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Trujillo coaches Hatch Valley with heavy heart

Coach Ben Trujillo stands behind his Hatch Valley girls’ basketball team. Trujillo’s wife, Karen, the Las Cruces Public Schools superintendent, passed away on Feb. 25. (Courtesy of Hatch Valley High School)

LAS CRUCES — Ben Trujillo looks at the upcoming high school girls basketball season as a blessing.

The Hatch Valley athletic director and girls basketball head coach usually has a lot on his plate when his work and coaching duties overlap, but he’s glad to have the distraction this time around.

Trujillo and his family suffered a tragic loss on Feb. 25 when Karen Trujillo, the Las Cruces Public Schools superintendent and wife of Ben Trujillo, was killed after being struck by a vehicle while walking her dogs at night.

It’s a loss that the whole city of Las Cruces is still reeling from, but the 37-year coach still insists on leading the Bears this season as they begin their campaign on Monday with a home game against Chaparral at 7 p.m.

“(Coaching) was the plan before it all happened, so I never contemplated not doing it,” Ben Trujillo said. “It’s gotten crazy busy with sports starting and everything, and I truly see that as a blessing because it’s the quiet times that are really, really hard.”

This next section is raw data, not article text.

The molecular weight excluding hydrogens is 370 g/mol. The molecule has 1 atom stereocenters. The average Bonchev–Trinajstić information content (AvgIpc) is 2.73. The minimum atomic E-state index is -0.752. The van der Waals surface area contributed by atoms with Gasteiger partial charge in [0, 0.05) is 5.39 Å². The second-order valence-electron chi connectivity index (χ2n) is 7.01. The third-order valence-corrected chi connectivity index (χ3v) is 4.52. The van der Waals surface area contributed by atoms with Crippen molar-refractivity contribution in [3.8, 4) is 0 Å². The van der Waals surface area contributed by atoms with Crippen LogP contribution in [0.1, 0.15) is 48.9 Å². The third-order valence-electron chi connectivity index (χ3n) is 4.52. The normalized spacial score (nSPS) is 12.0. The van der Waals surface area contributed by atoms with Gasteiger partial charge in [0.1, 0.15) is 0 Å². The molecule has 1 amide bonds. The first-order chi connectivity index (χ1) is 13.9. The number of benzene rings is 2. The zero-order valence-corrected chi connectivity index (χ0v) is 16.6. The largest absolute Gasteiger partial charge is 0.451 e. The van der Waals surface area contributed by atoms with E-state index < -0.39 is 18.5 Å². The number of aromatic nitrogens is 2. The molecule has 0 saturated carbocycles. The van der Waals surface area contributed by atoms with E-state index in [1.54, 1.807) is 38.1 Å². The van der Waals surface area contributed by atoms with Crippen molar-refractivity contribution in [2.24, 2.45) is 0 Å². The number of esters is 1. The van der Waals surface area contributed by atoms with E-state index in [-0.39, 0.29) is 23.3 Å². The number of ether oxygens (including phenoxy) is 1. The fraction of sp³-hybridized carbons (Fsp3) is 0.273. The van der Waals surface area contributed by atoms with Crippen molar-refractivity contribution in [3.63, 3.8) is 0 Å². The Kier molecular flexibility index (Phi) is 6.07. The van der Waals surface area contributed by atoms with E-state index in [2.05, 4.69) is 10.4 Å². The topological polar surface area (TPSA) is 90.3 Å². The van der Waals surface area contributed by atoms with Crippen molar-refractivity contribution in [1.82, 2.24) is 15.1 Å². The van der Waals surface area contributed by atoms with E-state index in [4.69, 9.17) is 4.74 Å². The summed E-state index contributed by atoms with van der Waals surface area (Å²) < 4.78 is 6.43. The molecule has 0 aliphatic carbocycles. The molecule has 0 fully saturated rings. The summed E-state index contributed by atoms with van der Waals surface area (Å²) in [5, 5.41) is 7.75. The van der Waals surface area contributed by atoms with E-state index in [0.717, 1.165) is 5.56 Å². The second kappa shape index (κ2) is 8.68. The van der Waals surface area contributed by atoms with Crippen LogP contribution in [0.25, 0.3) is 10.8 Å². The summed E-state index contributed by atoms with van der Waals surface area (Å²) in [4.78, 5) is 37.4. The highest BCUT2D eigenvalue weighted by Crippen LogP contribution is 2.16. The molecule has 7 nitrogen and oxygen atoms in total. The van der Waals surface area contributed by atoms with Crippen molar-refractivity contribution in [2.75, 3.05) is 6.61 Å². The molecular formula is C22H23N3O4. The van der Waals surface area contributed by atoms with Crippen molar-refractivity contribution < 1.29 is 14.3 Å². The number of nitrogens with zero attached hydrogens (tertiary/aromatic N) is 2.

Hatch Valley went 23-7 (5-1 District 3-3A) last season en route to a second straight district title, and it’ll be without a few key contributors this time around.

Atop that list is Ben’s daughter, Tavyn, who graduated this past summer. The star guard recorded 1,500 career points and 750 career assists during her time at Hatch Valley, and she earned a 3A All-State First Team selection in her senior year.

With Tavyn no longer in the mix, this year’s squad will be led by committee.

“I don’t think people can look at us and say ‘We have to stop that kid,'” Ben Trujillo said. “I don’t even know who’s going to be our leading scorer, but I like the makeup of our team and the potential that we have.”

Fortunately for the Bears, they return a number of veterans, including seven seniors.

One key returner is Makenzie Williams. The junior point guard is the team’s floor general, and she has earned the nickname “Honey Badger” due to her tenacity on both ends of the floor.

Williams is joined in the backcourt by Natalie Molinar, a 5-foot-6 shooting guard who has been on the team since her freshman year.

Hatch Valley also has a senior duo in the frontcourt. Shanikua Alaniz is a 5-foot-8 power forward who boasts plenty of athleticism, while 5-foot-9 Yvette Rodriguez anchors the paint.

“Those are the players who I expect to do a lot of things for us,” Ben Trujillo said. “If someone is looking at box scores, those are the names that you’re going to see.”

Games will be different for Hatch Valley without Karen, who served as the team’s spirited play-by-play announcer.

It’s a position the superintendent made sure to find time for as she supported both her husband and her two daughters, who played in basketball and volleyball as well as other sports.

“I remember being surprised — here was the Las Cruces superintendent, announcing a game in Hatch,” Hatch Valley Public Schools superintendent Michael Chavez said on Feb. 27. “Everyone knew: The mic was hers.”

Expectations are high for a Hatch Valley team that has established itself as a district powerhouse during Ben Trujillo’s eight seasons at the helm, but he doesn’t see it as pressure.

Especially this season, it’s quite the opposite.

“I don’t find coaching stressful,” Ben Trujillo said. “I enjoy it. I think you have an opportunity to impact kids in a positive way… It’s definitely my stress reliever.”